Small incisions are made in the chest, and a tube is inserted to drain off the pleural fluid. A chemical called a sclerosing agent (talc, tetracycline, or doxycycline) is then used to create permanent scarring. Alternatively, mechanical pleurodesis is performed either through video-assisted thoracoscopic surgery (VATS) or thoracoscopy.

Chest Tube

A chest tube may be inserted through a small incision in the chest to drain air and fluid from the pleural space. The tube is usually attached to a drainage collection system, which may or may not be connected to suction. Chest tubes come in different sizes, they can be inserted under general or local anesthesia.


Video-assisted thoracoscopic surgery (VATS) can be used for both the diagnosis and treatment of pleural effusions. Through small half-inch incisions, pleurodesis can be performed (the insertion of antibiotics or talc into the pleural space), or fluid can be removed.


A thoracotomy is also called open thoracic surgery because it involves a large incision approximately 6–8 inches long (usually between the ribs). It is generally used for pleural effusions caused by severe infections. Through the incision, fibrous tissue and infectious material can be removed.

A chest tube is usually inserted during the procedure to drain any remaining excess fluid and to reinflate the lungs. The chest tube stays in place for a few days after the surgery.


The seriousness of pleural effusion depends on many factors, including your overall health, the underlying cause of your pleural effusion, and the severity of respiratory symptoms.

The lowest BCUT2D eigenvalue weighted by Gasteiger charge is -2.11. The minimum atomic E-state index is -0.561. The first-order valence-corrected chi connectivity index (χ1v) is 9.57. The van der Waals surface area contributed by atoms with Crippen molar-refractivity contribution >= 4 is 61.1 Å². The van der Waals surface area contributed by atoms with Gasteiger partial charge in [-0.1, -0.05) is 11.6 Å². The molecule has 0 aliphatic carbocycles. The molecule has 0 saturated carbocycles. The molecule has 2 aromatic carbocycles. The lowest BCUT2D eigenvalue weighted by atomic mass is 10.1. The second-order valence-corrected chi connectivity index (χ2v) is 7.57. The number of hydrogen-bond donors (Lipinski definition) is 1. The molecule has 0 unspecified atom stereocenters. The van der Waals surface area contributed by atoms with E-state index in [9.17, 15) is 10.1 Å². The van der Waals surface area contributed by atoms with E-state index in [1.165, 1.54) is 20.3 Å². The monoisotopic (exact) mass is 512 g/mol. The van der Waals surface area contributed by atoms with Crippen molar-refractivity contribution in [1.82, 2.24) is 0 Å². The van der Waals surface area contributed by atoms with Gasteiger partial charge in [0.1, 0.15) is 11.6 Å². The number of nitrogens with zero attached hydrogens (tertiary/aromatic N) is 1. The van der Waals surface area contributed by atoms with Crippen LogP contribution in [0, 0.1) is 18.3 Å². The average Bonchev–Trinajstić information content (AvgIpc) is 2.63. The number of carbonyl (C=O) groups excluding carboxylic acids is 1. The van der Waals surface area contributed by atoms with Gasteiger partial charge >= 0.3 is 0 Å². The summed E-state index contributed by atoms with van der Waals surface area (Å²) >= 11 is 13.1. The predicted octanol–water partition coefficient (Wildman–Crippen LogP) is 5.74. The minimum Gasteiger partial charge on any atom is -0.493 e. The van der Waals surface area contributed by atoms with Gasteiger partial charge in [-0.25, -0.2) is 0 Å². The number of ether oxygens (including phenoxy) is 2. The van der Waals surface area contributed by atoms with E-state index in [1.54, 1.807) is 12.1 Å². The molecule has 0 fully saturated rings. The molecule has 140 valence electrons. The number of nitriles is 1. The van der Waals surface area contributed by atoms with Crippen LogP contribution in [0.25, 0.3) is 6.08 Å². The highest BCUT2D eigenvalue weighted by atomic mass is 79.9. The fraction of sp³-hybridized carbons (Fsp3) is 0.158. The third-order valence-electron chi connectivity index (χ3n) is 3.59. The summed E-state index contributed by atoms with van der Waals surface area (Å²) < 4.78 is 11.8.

In many cases, pleural effusion can be cured. But in other cases, it may be recurring, or respiratory symptoms may lead to severe complications, including death. The prognosis is extremely variable. Early treatment before respiratory symptoms progress may increase your chance of curing a pleural effusion in many cases.


Pleural effusion is excess fluid in the space surrounding the lungs. Common causes of pleural effusions include congestive heart failure, cancer, pulmonary embolism, and lung infections.

Symptoms range in severity and include difficulty breathing. Pleural effusions are typically diagnosed based on symptoms, medical history, and medical imaging such as X-rays.

Treatments are tailored depending on the severity of symptoms and the underlying cause of the pleural effusion. Treatment may involve the use of medications, surgical intervention, or a combination of both. Some cases of pleural effusion can be cured, while other cases may be more complicated and quite serious.

A Word From Verywell

Even a mild pleural effusion is an indication of an underlying health problem that needs to be addressed. Consult a qualified healthcare professional for any symptoms of pleural effusion. For many causes of pleural effusion, early treatment can increase your chances of a cure or slow the progression of the underlying disease.

6 Sources
Verywell Health uses only high-quality sources, including peer-reviewed studies, to support the facts within our articles. Read our editorial process to learn more about how we fact-check and keep our content accurate, reliable, and trustworthy.
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By Kristin Hayes, RN
Kristin Hayes, RN, is a registered nurse specializing in ear, nose, and throat disorders for both adults and children.